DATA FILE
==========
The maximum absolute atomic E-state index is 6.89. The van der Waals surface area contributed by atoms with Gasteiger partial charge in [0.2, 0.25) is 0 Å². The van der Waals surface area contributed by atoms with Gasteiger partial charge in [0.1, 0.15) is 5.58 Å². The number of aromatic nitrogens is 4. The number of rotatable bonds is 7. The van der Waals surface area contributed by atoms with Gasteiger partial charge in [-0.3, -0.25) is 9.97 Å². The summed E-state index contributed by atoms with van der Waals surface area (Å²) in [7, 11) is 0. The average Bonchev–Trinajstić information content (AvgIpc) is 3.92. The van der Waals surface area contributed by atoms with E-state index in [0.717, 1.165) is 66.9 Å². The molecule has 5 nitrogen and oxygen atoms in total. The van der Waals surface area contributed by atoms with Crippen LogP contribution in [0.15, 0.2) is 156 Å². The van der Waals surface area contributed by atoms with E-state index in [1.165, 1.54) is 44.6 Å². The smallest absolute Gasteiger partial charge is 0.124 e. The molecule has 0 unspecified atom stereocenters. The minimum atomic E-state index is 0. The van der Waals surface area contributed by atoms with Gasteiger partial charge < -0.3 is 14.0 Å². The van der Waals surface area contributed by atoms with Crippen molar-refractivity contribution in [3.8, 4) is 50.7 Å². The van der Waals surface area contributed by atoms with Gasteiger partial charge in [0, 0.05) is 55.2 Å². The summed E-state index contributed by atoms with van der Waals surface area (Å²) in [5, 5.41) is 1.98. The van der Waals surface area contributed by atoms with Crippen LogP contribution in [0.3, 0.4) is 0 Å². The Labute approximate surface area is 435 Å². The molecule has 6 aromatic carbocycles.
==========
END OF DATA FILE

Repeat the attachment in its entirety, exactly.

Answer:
The maximum absolute atomic E-state index is 6.89. The van der Waals surface area contributed by atoms with Gasteiger partial charge in [0.2, 0.25) is 0 Å². The van der Waals surface area contributed by atoms with Gasteiger partial charge in [0.1, 0.15) is 5.58 Å². The number of aromatic nitrogens is 4. The number of rotatable bonds is 7. The van der Waals surface area contributed by atoms with Gasteiger partial charge in [-0.3, -0.25) is 9.97 Å². The summed E-state index contributed by atoms with van der Waals surface area (Å²) in [7, 11) is 0. The average Bonchev–Trinajstić information content (AvgIpc) is 3.92. The van der Waals surface area contributed by atoms with E-state index in [0.717, 1.165) is 66.9 Å². The molecule has 5 nitrogen and oxygen atoms in total. The van der Waals surface area contributed by atoms with Crippen LogP contribution in [0.15, 0.2) is 156 Å². The van der Waals surface area contributed by atoms with E-state index in [1.165, 1.54) is 44.6 Å². The smallest absolute Gasteiger partial charge is 0.124 e. The molecule has 0 unspecified atom stereocenters. The minimum atomic E-state index is 0. The van der Waals surface area contributed by atoms with Gasteiger partial charge < -0.3 is 14.0 Å². The van der Waals surface area contributed by atoms with Crippen molar-refractivity contribution in [3.8, 4) is 50.7 Å². The van der Waals surface area contributed by atoms with Gasteiger partial charge in [0, 0.05) is 55.2 Å². The summed E-state index contributed by atoms with van der Waals surface area (Å²) in [5, 5.41) is 1.98. The van der Waals surface area contributed by atoms with Crippen LogP contribution in [0.3, 0.4) is 0 Å². The Labute approximate surface area is 435 Å². The molecule has 6 aromatic carbocycles.